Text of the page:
from Womankind, December 1972 (Womankind was the CWLU newspaper from 1971-1973)

The Chicago Women's Liberation Union is a radical women's liberation organization that is over three years old. We have over 300 members, and many different programs aimed at changing the lives of all women and building a new society in which all people will have the opportunity to develop their full potential.


Changing women's position in society is going to require changes in expectations, jobs, childcare, and education. It also means changing the distribution of power from the few having power over the rest of us to all people sharing power and sharing in the decisions that affect our lives. These are major, radical changes. We consider our struggle revolutionary because it will require a total restructuring of society, not merely making room for more women within this structure.

Our primary purpose is to attack sexism- -that's the systematic oppression of women for the benefit of the people in power. Sexism exists everywhere in this society -- for example, on the job, in family roles, and in the laws. We are fighting for changes in ourselves and other individuals, and in the institutions and policies that set up our lives in sexist patterns.

We do not think that women are the only people in this society who are oppressed, We think that it is easier for the people in power to keep women, blacks, Latins, and the poor and working people of this country down when we're fighting against each other instead of learning to work together against the unequal distribution of wealth and opportunity that comes with this arrangement of society - an arrangement where decisions are based on making profits, not on human needs.

We believe in democracy. By that we do not mean just voting in elections, but responsible participation of the people affected by a decision. We are trying to act on our ideas to test and improve them. Ours is not an organization that one just joins - - it is a working organization, trying to involve more people in change, and trying to create a society where our principles are at work.


  • LIBERATION SCHOOL FOR WOMEN The Liberation School for Women holds three sessions each year to help us learn, develop skills, and work together. For information, call the CWLU office 348-2011 or Sarah 935-9138 or Barbara 935-9628.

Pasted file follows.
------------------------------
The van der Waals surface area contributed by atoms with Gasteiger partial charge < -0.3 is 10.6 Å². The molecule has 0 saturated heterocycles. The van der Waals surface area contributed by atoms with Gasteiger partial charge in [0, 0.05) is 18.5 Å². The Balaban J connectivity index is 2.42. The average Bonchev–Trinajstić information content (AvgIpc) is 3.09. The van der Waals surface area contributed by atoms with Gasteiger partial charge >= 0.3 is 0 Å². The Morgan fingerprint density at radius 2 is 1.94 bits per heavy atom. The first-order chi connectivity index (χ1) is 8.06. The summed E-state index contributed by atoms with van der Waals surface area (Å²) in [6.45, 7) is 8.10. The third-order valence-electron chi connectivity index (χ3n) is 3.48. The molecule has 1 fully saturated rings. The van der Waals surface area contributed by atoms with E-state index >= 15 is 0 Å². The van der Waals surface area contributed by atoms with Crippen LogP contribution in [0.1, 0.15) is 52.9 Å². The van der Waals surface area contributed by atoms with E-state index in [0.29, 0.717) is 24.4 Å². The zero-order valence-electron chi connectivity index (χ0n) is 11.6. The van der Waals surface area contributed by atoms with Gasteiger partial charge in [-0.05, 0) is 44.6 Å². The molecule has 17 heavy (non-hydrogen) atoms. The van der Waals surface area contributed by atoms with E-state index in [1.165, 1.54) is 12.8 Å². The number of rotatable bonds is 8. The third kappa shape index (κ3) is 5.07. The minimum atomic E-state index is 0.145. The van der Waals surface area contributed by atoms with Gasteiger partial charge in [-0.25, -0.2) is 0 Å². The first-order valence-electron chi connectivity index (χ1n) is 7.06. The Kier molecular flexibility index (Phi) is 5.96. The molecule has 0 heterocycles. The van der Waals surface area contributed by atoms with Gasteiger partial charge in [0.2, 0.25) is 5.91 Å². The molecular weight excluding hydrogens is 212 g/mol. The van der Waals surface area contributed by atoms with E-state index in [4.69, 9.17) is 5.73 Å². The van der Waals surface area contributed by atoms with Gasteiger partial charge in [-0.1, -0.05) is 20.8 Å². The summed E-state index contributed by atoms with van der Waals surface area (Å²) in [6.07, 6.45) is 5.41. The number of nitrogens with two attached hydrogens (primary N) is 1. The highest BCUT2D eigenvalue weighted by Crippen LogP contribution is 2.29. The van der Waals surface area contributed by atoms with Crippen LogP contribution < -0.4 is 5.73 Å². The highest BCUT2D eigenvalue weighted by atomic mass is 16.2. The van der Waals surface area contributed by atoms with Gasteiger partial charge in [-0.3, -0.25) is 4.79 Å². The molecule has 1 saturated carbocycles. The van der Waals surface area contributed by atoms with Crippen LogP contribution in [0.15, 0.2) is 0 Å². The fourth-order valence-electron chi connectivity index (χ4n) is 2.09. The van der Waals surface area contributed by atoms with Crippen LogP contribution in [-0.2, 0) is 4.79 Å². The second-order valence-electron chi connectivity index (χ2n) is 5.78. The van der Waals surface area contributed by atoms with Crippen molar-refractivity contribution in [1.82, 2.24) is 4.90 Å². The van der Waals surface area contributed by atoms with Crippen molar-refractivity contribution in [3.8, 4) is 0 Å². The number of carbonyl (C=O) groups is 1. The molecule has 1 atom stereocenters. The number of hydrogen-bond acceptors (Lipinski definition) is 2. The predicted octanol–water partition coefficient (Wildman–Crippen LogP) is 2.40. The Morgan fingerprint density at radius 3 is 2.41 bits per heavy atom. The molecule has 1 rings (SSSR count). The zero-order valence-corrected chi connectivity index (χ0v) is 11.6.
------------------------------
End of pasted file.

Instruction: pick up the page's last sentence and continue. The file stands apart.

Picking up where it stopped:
• WOMANKIND The CWLU puts out a monthly newspaper, WOMANKIND, that spreads the ideas of women's liberation, talks about CWLU activities, and has a variety of other articles. Subscriptions are $4 a year.
  • HEALTH CARE The CWLU health project tries to meet some of the problems women face in health care. Part of this project includes pregnancy testing, and an abortion counseling service. The phone number for the counseling service is 643-3844; leave your name and phone number and you will be called back within two to four days. Call the CWLU office 348-2011l for the locations and times of pregnancy testing. 
  • LEGAL PROGRAM Because of our second class status, women face many special legal problems. To combat these problems, the CWLU has a free Women's Legal Clinic, open every Wednesday night from 7 to 9 p.m. at the CWLU office. 
  • RAPE PROJECT The Rape Project at the Sister Center, 1545 W. Morse in Rogers Park, has a crisis line where women who have been raped can call for someone to talk to, someone to go to the hospital with them, and if they want, someone to go to the police with them. The crisis line phone number is 728-1920. It is open from (6 pm to midnight, Monday, Wednesday, Thursday, Friday and Saturday). .
  • JOB DISCRIMINATION We believe women must demand equal pay AND equal work (and we won't let them get away with lowering men's wages), the right to jobs in all classifications, the right to maternity and retraining if a woman decides to raise a family. Toward this end, the CWLU formed Women DARE (Direct Action for Rights in Employment). For information, call Jenny or Allyne 728-2089.
  • COMMUNITY CENTERS At present three community centers provide pregnancy testing, tot lots, and other activities in local areas. The centers are in Hyde Park at 5500 5. Woodlawn in the Augustana Lutheran Church 947-8b20; in Rogers Park (The Sister Center) at 1545 W, Morse 262-2720; and in Evanston at 2214 Ridge 475-4480.
  • WOMEN'S ART AND MUSIC The Women's Graphics Collective is a group of women who design art work dealing with women's lives. The Chicago Women's Liberation Rock Band is a group of women musicians who perform music by and about women, and who have made an album, Mountain Moving Day. Call the CWLU office for information. 
  • SPREADING THE WORD To tell people more about our organization, about women's liberation, abortion, children, and many other subjects, we have a speaker's bureau. We will come to schools, workplaces, and homes to talk with people who are interested. Call the CWLU office for information. 
  • CHAPTERS Some women in the CWLU are also in chapters - groups of women who come together to talk or study and to give each other help and support.

The CWLU office is located at 852 W, Belmont. Our phone number is 348-2011. All women are encouraged to come by our office where there are posters and literature to buy, and someone to talk with about what we are doing and why - and how you can get involved, Phone calls are welcome too. We do not think it will be easy to change our society. But we do believe that if we work together, we will win. The Chicago Women's Liberation Union is a way for us to work together and experience, perhaps for the first time, the excitement and sense of purpose that comes when you are working with other women for a better life for everyone.